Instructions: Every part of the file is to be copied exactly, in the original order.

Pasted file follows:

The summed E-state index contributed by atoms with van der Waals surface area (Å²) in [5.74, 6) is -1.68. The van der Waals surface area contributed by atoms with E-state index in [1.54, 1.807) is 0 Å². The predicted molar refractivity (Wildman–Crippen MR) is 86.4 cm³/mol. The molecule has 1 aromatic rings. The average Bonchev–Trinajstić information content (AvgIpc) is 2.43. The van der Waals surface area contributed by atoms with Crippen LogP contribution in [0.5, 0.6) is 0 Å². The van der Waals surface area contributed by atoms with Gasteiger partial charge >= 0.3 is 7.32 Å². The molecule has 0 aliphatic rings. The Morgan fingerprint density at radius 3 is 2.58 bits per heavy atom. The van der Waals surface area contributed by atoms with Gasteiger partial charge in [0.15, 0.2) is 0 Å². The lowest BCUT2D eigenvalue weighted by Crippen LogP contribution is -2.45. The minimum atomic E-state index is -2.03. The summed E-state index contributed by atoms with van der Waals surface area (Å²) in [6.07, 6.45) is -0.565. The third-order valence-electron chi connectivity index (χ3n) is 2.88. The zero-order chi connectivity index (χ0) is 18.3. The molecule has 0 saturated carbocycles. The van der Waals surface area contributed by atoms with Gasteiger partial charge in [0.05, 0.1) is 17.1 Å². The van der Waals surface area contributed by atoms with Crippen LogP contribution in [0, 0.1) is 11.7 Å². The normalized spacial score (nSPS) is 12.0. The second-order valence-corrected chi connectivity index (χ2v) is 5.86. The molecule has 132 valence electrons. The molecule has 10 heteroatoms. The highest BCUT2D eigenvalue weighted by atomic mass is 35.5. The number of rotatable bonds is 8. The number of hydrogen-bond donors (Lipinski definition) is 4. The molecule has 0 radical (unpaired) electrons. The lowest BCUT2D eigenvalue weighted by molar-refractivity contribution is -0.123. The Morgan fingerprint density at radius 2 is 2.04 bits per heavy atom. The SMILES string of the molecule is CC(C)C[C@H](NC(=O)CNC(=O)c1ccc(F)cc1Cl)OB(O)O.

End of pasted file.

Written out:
The summed E-state index contributed by atoms with van der Waals surface area (Å²) in [5.74, 6) is -1.68. The van der Waals surface area contributed by atoms with E-state index in [1.54, 1.807) is 0 Å². The predicted molar refractivity (Wildman–Crippen MR) is 86.4 cm³/mol. The molecule has 1 aromatic rings. The average Bonchev–Trinajstić information content (AvgIpc) is 2.43. The van der Waals surface area contributed by atoms with Crippen LogP contribution in [0.5, 0.6) is 0 Å². The van der Waals surface area contributed by atoms with Gasteiger partial charge >= 0.3 is 7.32 Å². The molecule has 0 aliphatic rings. The Morgan fingerprint density at radius 3 is 2.58 bits per heavy atom. The van der Waals surface area contributed by atoms with Gasteiger partial charge in [0.15, 0.2) is 0 Å². The lowest BCUT2D eigenvalue weighted by Crippen LogP contribution is -2.45. The minimum atomic E-state index is -2.03. The summed E-state index contributed by atoms with van der Waals surface area (Å²) in [6.07, 6.45) is -0.565. The third-order valence-electron chi connectivity index (χ3n) is 2.88. The zero-order chi connectivity index (χ0) is 18.3. The molecule has 0 saturated carbocycles. The van der Waals surface area contributed by atoms with Gasteiger partial charge in [0.05, 0.1) is 17.1 Å². The van der Waals surface area contributed by atoms with Crippen LogP contribution in [0, 0.1) is 11.7 Å². The normalized spacial score (nSPS) is 12.0. The second-order valence-corrected chi connectivity index (χ2v) is 5.86. The molecule has 132 valence electrons. The molecule has 10 heteroatoms. The highest BCUT2D eigenvalue weighted by atomic mass is 35.5. The number of rotatable bonds is 8. The number of hydrogen-bond donors (Lipinski definition) is 4. The molecule has 0 radical (unpaired) electrons. The lowest BCUT2D eigenvalue weighted by molar-refractivity contribution is -0.123. The Morgan fingerprint density at radius 2 is 2.04 bits per heavy atom. The SMILES string of the molecule is CC(C)C[C@H](NC(=O)CNC(=O)c1ccc(F)cc1Cl)OB(O)O.